Next week I’ll be talking about intentions. Next time I want to discuss the benefit of taking time to truly understand what your intentions and motivations are, so that you can be kinder and more considerate towards others and towards yourself. I’ll be talking about what intentions are (and what they are not), why understanding your intentions matters, and how to manage your intentions for the sake of your mental health.

I hope you’ll join me for that episode, which will be released on Sunday the 7th of August, 2022. 

In the meantime, you’ll find more content about better mental health in my book, Let’s Talk About Mental Health (Volume One); you can buy it now in print or eBook from Amazon or buy the eBook from Apple Books and it’s linked in the episode description, or visit my website at letstalkaboutmentalhealth.com.au.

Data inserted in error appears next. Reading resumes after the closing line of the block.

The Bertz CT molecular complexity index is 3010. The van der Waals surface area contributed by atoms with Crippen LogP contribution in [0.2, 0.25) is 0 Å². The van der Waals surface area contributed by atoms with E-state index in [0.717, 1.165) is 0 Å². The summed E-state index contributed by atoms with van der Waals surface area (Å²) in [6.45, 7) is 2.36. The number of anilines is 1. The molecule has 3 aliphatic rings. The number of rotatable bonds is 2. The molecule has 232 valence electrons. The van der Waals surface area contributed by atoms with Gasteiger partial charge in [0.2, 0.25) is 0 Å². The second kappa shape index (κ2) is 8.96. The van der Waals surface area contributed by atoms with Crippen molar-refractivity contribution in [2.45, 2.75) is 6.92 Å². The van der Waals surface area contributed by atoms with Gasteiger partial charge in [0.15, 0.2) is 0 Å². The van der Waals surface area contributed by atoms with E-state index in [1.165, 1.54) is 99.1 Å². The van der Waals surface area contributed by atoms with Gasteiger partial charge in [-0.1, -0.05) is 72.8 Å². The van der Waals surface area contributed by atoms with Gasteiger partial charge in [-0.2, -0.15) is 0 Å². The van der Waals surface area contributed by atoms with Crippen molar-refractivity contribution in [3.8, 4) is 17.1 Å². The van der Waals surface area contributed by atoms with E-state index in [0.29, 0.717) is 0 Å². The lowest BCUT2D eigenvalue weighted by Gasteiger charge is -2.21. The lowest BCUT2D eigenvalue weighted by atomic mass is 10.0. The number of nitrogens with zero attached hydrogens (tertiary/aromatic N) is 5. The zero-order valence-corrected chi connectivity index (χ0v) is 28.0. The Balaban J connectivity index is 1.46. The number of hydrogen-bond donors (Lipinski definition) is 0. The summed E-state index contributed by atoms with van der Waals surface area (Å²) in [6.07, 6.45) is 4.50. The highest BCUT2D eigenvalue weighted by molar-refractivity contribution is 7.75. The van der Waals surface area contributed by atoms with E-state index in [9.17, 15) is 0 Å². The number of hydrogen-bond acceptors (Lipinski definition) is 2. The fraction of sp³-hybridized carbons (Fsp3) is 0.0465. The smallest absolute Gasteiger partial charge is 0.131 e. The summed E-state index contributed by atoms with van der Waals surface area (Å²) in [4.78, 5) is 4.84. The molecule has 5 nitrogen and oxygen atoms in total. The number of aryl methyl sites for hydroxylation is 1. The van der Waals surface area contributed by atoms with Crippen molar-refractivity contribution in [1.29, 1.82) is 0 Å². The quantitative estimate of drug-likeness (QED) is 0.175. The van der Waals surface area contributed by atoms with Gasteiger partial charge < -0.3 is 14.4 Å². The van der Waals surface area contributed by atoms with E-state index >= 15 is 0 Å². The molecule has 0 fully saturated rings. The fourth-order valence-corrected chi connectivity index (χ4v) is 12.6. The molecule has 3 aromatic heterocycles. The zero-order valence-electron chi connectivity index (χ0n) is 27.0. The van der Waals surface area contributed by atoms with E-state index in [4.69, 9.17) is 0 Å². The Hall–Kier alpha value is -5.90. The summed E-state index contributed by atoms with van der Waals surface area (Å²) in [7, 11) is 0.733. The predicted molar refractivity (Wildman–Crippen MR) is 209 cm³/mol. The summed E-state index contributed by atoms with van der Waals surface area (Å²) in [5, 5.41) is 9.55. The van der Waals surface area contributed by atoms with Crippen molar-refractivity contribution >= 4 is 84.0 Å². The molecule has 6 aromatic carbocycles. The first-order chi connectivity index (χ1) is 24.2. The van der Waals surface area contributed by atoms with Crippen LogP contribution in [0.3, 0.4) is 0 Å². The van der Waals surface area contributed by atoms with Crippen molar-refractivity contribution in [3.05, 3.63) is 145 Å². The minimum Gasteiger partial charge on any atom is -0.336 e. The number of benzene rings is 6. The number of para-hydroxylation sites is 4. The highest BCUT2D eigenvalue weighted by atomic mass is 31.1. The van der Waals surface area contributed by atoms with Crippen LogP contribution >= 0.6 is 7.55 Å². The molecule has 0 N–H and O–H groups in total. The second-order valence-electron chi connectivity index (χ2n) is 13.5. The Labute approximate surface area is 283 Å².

And watch my weekly videos on YouTube for more tips on better mental health, plus sign up to my mailing list for my free weekly newsletter, Thursday Thoughts, where I share a quick dose of inspiration (and those are all linked in the episode description).

And if you find my content helpful then I’d love it if you joined me on Patreon where I offer exclusive benefits for my supporters. Plus find me on Instagram @ltamentalhealth and say hi!

Thank you very much for joining me today — look after yourself and make a conscious effort to share positivity and kindness in the world, because you get back what you put out. Take care and talk to you next time!

Jeremy 🙂

Let’s Talk About Mental Health is proudly produced by Reconnaissance Media, helping you find gratitude and meaning. For more information visit reconnaissancemedia.com

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Find more content at www.letstalkaboutmentalhealth.com.au

Let’s Talk About Mental Health.
Simple ideas for better mental health.

Let’s Talk About Mental Health. © 2022 Jeremy Godwin.

The information provided in this episode is for general awareness on the topic and does not constitute advice. You should consult a doctor and/or a mental health professional if you are struggling with your mental health and wellbeing. You’ll find additional information on the Resources page of this website.